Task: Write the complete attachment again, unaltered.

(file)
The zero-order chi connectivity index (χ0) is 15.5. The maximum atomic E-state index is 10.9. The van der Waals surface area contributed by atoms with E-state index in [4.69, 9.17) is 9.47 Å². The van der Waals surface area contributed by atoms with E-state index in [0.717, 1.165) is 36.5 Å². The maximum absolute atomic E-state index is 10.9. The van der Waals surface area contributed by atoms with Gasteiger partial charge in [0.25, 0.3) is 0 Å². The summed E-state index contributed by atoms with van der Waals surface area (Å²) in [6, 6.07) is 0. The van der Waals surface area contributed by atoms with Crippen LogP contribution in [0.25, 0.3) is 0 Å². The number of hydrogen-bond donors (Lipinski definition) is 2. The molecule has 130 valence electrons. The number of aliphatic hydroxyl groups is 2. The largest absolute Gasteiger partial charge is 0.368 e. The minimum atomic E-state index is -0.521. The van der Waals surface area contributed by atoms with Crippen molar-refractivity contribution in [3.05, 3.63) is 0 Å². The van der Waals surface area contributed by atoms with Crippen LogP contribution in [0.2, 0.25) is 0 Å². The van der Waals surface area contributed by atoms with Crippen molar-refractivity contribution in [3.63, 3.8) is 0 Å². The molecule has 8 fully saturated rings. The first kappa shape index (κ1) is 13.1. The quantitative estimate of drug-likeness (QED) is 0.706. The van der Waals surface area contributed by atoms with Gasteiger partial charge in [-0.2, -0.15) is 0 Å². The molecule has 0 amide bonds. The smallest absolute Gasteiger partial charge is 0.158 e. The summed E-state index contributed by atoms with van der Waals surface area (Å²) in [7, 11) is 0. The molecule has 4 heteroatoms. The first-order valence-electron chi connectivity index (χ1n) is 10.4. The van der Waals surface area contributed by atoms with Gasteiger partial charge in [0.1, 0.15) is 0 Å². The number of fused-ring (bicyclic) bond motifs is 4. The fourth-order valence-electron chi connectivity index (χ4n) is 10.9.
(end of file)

The zero-order chi connectivity index (χ0) is 15.5. The maximum atomic E-state index is 10.9. The van der Waals surface area contributed by atoms with E-state index in [4.69, 9.17) is 9.47 Å². The van der Waals surface area contributed by atoms with E-state index in [0.717, 1.165) is 36.5 Å². The maximum absolute atomic E-state index is 10.9. The van der Waals surface area contributed by atoms with Gasteiger partial charge in [0.25, 0.3) is 0 Å². The summed E-state index contributed by atoms with van der Waals surface area (Å²) in [6, 6.07) is 0. The van der Waals surface area contributed by atoms with Crippen LogP contribution in [0.25, 0.3) is 0 Å². The number of hydrogen-bond donors (Lipinski definition) is 2. The molecule has 130 valence electrons. The number of aliphatic hydroxyl groups is 2. The largest absolute Gasteiger partial charge is 0.368 e. The minimum atomic E-state index is -0.521. The van der Waals surface area contributed by atoms with Crippen molar-refractivity contribution in [3.05, 3.63) is 0 Å². The van der Waals surface area contributed by atoms with Crippen LogP contribution in [0.2, 0.25) is 0 Å². The van der Waals surface area contributed by atoms with Crippen molar-refractivity contribution in [3.63, 3.8) is 0 Å². The molecule has 8 fully saturated rings. The first kappa shape index (κ1) is 13.1. The quantitative estimate of drug-likeness (QED) is 0.706. The van der Waals surface area contributed by atoms with Gasteiger partial charge in [-0.2, -0.15) is 0 Å². The molecule has 0 amide bonds. The smallest absolute Gasteiger partial charge is 0.158 e. The summed E-state index contributed by atoms with van der Waals surface area (Å²) in [7, 11) is 0. The molecule has 4 heteroatoms. The first-order valence-electron chi connectivity index (χ1n) is 10.4. The van der Waals surface area contributed by atoms with Gasteiger partial charge in [0.1, 0.15) is 0 Å². The number of fused-ring (bicyclic) bond motifs is 4. The fourth-order valence-electron chi connectivity index (χ4n) is 10.9.